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Australia announces: Inclusion of cryptocurrency transactions under anti-money laundering supervision

Australia is taking action to include cryptocurrency providers within the direct jurisdiction of AUSTRAC (Australian Transaction Reporting and Analysis Center - Australia's Money Laundering Regulatory Authority).

Reuters reported that the operation will take effect immediately. A few months after AUSTRAC filed a money-laundering lawsuit against the Commonwealth Bank of Australia (CBA), regulators imposed new registration requirements on cryptocurrency exchanges hoping to drastically reduce the risks of cybercrime, terrorist financing, and money laundering.

Hard months

In the past few months, issues related to financial crimes, including scams related to cryptocurrencies, seem to have caused damage to the Australian market. Fraudulent Bitcoin websites and Ponzi schemes have cost Australian Bitcoin users more than about 10.69 million US dollars. It casts a shadow over Bitcoin transactions in the first quarter of 2018.

Just a few days ago, the CBA announced that it would ban all credit cards from buying virtual currency on the grounds that "the virtual currency does not meet the minimum standards of regulation, reliability and credibility compared to the currency we provide to our customers." Ironically, the bank itself also faces hundreds of money laundering complaints.

Specific transaction information needs to be reported

Despite recent regulations, the overall attitude of the country to cryptocurrency is open and positive. In February of this year, the major local banks announced that they would not prohibit Bitcoin . In addition, Australians can now buy Bitcoin (BTC) and Ethereum (ETH) from more than 1,200 newsstands across the country .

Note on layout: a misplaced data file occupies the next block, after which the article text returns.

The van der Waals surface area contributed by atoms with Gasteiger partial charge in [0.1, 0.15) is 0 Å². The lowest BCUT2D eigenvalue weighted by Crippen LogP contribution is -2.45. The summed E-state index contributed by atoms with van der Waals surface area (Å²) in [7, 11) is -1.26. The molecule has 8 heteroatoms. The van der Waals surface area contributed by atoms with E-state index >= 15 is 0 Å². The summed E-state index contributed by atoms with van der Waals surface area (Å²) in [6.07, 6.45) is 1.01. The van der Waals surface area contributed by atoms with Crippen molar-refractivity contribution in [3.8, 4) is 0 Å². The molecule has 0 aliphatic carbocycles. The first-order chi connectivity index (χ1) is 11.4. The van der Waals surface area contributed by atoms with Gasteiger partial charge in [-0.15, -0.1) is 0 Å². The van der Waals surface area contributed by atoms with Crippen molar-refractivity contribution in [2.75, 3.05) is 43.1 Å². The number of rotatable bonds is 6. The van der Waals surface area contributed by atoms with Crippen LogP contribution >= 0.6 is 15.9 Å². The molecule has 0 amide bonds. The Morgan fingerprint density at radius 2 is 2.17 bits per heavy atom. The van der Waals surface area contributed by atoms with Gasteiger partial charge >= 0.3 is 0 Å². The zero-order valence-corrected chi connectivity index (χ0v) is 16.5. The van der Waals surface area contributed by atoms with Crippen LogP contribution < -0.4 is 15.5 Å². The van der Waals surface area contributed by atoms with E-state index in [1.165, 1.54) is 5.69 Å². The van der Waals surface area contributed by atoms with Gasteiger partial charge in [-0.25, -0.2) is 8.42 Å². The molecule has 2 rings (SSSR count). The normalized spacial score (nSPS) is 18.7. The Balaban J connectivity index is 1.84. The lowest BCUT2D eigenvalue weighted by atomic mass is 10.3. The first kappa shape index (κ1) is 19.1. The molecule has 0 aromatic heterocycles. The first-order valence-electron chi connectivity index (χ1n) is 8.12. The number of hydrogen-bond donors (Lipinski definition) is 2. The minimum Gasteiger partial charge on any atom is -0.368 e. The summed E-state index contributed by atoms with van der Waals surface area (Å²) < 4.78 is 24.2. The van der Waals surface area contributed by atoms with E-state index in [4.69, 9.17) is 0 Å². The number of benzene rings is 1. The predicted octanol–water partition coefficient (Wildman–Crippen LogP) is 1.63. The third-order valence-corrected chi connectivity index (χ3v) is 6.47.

Given the proliferation of fraudulent currency-related fraud, Australia requires all cryptographic currency providers to “collect information to determine the identity of customers, monitor transactions, report suspicious or involve transactions with cash in excess of 10,000 Australian dollars (US$7,755),” which seems to It is a very valuable practice.

The recent demands of the Anti-Money Laundering and Counter-Terrorism Financing Act (AML/CTF) have given the national supervisory agencies more supervision capabilities.

Nicole Rose, chief executive of the Australian Criminal Intelligence Commission (ACIC), said:

The information collected and reported by these companies to AUSTRAC will have an immediate effect in combating serious crimes and terrorist financing.
This seems to be consistent with ACIC's August report:

Bitcoin and other virtual currencies are increasingly being used by serious organized criminal groups.
However, whether this move will help prevent fraud and crime related to cryptocurrency, let's wait and see. In addition, the laws that have been enacted do not apply to lawyers, accountants, real estate agents and other institutions. This is still questionable.